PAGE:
Or - there are 60's convertible "drivers" all day long for $10,000 to $15,000.  The fifties are an interesting sub market right now. 2 door hardtops and convertibles are pricey but if a collector wants to experience the hobby and smile all the way, get a four door sedan for - you guessed it - $10,000 to $15,000. 

 

I am following several 40's Cadillacs for no more than $20K asking that are not selling.  I am looking at a 1920 Cadillac for $25K asking and so on.  I am trying to get 2 cars for what you are asking for one.   I feel that scratches more itches, and I know Earl you have probably had more than one car at certain times. 

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A happy point to ponder:

One of our local AACA region members had a big sale

and dispersed most of his car collection.  However,

he lived well beyond that, to 100, and he and his wife

even celebrated their 80th wedding anniversary.

 

He regretted selling off his cars too soon!

 

In the end, it is only money and in most cases..........................extra.

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1 hour ago, mercer09 said:

In the end, it is only money and in most cases..........................extra.

 

Money is not that hard to get, and a buck is a buck. "I" have a '64 Riviera.

 

As to selling a car too soon in life, a lifelong friend of mine died a couple of years ago. Any time he saw me put a car up for sale he would ask "Okay, what don't you like about that one?". Perceptive guy. (Maybe he asked just a bit more coarsely)

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Yes Bernie, money is not hard to get. But it all needs to be eventually  paid back; with interest, although these days that part is not so painful as it once was. Now that I am retired debt is something I personally avoid unless a true deal of a lifetime miraculously appears.

 The old car price slump still hasn't effected my local market. Asking prices are still generally  quite high, although it's hard to tell if anyone is actually finding a buyer. Perhaps another few years are necessary.  There are still too many empty nester's around here that downsized their house over the last 3 or 4 years and have a very substantial bucket list bank balance.  For some of them an old car is still on the list so prices ; optimistic or not, seem to me to be very strong. I hope to stay in my present home up to the end so no windfall gain for me. In any case the local property bubble finally seems to be deflating so it would not be much of a payoff anyway, plus a ton of work to relocate.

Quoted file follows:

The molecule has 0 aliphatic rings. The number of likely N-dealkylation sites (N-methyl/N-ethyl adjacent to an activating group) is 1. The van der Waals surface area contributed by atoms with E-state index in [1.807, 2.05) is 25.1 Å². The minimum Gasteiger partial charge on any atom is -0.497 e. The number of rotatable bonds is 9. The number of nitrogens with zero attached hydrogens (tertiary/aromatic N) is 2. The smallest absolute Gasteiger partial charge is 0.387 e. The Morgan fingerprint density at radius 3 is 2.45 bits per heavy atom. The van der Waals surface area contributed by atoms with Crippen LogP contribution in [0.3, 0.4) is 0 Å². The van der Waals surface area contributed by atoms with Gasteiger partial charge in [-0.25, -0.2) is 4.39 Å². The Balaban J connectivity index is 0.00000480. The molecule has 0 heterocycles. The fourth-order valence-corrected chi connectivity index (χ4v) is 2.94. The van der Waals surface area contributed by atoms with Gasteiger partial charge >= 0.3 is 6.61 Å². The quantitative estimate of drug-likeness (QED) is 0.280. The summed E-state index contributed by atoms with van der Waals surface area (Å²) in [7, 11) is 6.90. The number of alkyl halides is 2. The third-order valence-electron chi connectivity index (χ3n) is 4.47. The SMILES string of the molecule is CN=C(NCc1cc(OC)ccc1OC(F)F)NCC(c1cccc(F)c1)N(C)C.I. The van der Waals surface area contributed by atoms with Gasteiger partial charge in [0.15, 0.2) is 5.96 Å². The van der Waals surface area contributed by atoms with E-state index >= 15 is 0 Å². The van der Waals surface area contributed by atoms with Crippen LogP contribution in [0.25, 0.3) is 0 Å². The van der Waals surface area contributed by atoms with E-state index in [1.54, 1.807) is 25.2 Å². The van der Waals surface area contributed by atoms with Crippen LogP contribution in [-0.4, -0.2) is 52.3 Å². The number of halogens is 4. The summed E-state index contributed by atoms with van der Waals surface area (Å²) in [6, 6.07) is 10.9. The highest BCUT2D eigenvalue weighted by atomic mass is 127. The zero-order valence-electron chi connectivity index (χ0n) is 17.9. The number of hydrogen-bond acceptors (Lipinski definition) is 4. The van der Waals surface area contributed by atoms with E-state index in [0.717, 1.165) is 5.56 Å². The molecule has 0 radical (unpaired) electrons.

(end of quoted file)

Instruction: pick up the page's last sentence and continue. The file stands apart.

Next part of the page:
Greg in Canada

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My comment was meant to be more general. All money is pretty much the same. All cars are different in many specific ways.

 

Referring to the person who sold his cars too early and outlived his expectations, when the car is gone, whether a "64 Riviera or a '39 Special, and all one has is the money, you are left with a handful of money that is just like anyone else's money. Personally, I am shooting to live to about 106. The Riviera will be with me. I wouldn't exchange it for some universal commodity like money. If I couldn't drive it I would sit and look at it...... probably in that same pneumatic draftsman's chair I sit in today.

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Sorry Bernie; I misunderstood the "money is not hard to get" part, I thought you were making a more generalized statement about money.  You actually meant if you have a reasonably valuable; ready to drive, car it is not hard to sell and turn into money.

 

I thought you were talking about new money, not the conversion of an existing asset into liquid cash. It's that new money part that gives many of us a challenge.

 

Yes , as long as one has a few desirable assets liquidating them should be reasonably straightforward.

 

Greg

Edited by 1912Staver (see edit history)